Bilberry (Vaccinium Myrtillus)
Bilberry has a long medicinal history in Europe. It has been used to treat anything from kidney stones to Typhoid fever. During World War 2 British pilots noted that Bilberry jam before a flight dramatically improved night vision. Modern research now supports these claims.
Bilberry contains anthocyanosides which are potent antioxidants which strengthen blood vessels and capillary walls, improve red blood cells, stabilize collagen tissues such as tendons, ligaments and cartilage and has cholesterol lowering effects. They also increase retinal pigments that allow the eye to tolerate light. In addition, it helps to maintain the flexibility of red blood cells, allowing them to pass through the capillaries and supply oxygen. The herb has been shown to be a vasodilator that opens blood vessels and lowers blood pressure. Since the eyes have a high concentration of capillaries, bilberry may be particularly helpful in improving eyesight. The herb has been shown to improve night vision, slow macular degeneration, prevent cataracts and diabetic retinopathy. Scientific studies have shown improvement in the eyesight, circulation, angina, stroke and atherosclerosis. It is also used to improve varicose veins and has anti-aging effects on collagen structures.
Individuals with hardening of the arteries, diabetes, high blood pressure or other conditions that increase the likelihood of damage to the small blood vessels in the eyes are more likely to have serious vision problems as a result of blood vessel damage. Note that bilberry is taken by mouth to treat eye problems. It is not used as an eye drop.
Oral bilberry preparations are also used to prevent and treat a condition known as chronic venous insufficiency, which occurs when valves in the veins that carry blood back to the heart are weak or damaged.
Blood may collect in the veins of the legs and lead to varicose veins, spider veins, or sores on the legs. More serious results can include blood clots in the legs. Because bilberry may strengthen the walls of all blood vessels in the body. It may also relieve hemorrhoids.
In the past, dried bilberries have been used to treat diarrhea because the tannins it contains (1.5% and as much as 10%) act as an astringent to the gastrointestinal tract. An astringent shrinks and tightens the top layers of skin or mucous membranes thereby reducing secretions, relieving irritation, and improving tissue firmness. Tea brewed from dried bilberry fruits has also been used to soothe a sore throat or sore mouth tissue.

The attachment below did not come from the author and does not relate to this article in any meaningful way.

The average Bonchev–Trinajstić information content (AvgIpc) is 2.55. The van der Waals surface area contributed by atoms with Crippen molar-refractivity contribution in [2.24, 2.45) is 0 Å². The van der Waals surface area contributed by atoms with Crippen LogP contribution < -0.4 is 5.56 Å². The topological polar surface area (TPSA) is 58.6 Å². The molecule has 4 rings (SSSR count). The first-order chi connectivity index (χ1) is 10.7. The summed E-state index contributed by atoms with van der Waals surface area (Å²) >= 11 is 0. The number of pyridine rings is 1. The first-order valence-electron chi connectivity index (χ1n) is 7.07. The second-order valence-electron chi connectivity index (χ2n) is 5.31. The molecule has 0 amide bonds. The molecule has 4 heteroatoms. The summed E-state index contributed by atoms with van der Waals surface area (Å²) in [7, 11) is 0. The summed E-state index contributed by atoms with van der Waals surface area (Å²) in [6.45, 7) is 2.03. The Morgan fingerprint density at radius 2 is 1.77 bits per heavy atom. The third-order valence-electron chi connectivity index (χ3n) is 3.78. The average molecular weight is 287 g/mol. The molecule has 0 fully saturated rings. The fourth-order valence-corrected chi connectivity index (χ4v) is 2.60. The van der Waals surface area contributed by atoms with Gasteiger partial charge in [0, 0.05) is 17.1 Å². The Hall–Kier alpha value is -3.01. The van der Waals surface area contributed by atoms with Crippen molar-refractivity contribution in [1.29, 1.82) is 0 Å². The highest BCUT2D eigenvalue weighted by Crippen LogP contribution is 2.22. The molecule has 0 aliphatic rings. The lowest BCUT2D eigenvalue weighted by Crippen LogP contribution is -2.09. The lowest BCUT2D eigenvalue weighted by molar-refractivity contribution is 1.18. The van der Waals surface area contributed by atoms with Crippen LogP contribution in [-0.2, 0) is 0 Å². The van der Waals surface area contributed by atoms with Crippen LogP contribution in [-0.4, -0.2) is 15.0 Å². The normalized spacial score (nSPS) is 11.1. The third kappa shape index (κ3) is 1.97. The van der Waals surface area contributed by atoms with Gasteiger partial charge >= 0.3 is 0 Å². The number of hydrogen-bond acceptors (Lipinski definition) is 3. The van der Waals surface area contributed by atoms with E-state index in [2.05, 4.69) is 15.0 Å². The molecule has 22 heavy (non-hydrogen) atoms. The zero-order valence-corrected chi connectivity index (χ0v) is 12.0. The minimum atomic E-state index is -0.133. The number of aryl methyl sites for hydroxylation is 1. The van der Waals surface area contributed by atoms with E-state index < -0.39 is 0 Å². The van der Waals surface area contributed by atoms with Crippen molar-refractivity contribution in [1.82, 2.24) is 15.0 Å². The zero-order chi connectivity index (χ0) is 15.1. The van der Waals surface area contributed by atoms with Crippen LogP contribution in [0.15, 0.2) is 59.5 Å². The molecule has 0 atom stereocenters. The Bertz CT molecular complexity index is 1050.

In folk medicine, bilberry leaf has been used to treat a number of conditions including diabetes. Limited evidence from a few animal studies shows that it may have a decreasing effect on blood sugar. Additionally, in at least one study, an extract of bilberry leaves may also have lowered cholesterol levels in laboratory animals. Other laboratory and animal studies have tested potential anticancer effects of bilberry. In a laboratory study, bilberry stopped the growth of both leukemic and colon cancer cells. While preliminary results suggest that anthocyanosides obtained from bilberries may also block the effects of an enzyme and other chemicals that promote tumor growth, much more study is needed. To date, no human clinical studies have confirmed any of these results from bilberry.
Recent research showed that Bilberry extract has promising anti-ulcer activity, both preventive and curative. It also has shown anti-cancer properties in animal experiments. When administered to diabetes patients, Bilberry normalised capillary collagen thickness and blood sugar levels in humans and animals.
Bilberry Tea In depth research has proved that regular consumption of Bilberry tea can improve vision by strengthening the retina and blood vessels of the walls in the eyes. Another benefit of Bilberry tea is that it reduces blood sugar levels and cholesterol, which in turn helps diabetics and reduces the risk of a heart attack for those with heart conditions.
Bilberry is the European cousin of the blueberry. In America, it goes by the name huckleberry. For generations, bilberry benefits have been touted as being effective for treating wide arrays of medical maladies. The tiny purple berry was even reportedly responsible for helping improve the vision of British pilots during World War II, thus enabling them to fire with spot-on accuracy.
But, while that story may have been somewhat embellished, modern science confirms that bilberries do present a range of health benefits to the human body, including improving one's vision.
What Makes Bilberries Beneficial?
Bilberries contain a potent type of flavonoid antioxidant called anthocyanosides. This antioxidant has been shown to support the cardiovascular system and eye health.
How Does Bilberry Benefit the Eyes?
The eyes have a high concentration of tiny capillaries that can be affected by inflammation, blood pressure, and other vascular disorders. Because bilberry is effective at helping reduce inflammation, and it has the ability to strengthen the capillaries, thin the blood, and stimulate the release of vasodilators, it is believed that the fruit can have a positive effect on eye health and eyesight in general.
Where Can I Find Bilberry?
In the United States, it can be difficult finding natural bilberry growing in the wild, as it is more common in Europe. It can be found as a jam, but in this form, it can often contain high levels of sugar and preservatives.
Astaxanthin is a natural and easy-to-find alternative to bilberry. This red-colored pigment is considered one of the most powerful antioxidants in nature, and it is one of the few that has the ability to cross the blood barrier, thus allowing it to fight free radicals within the eyes.
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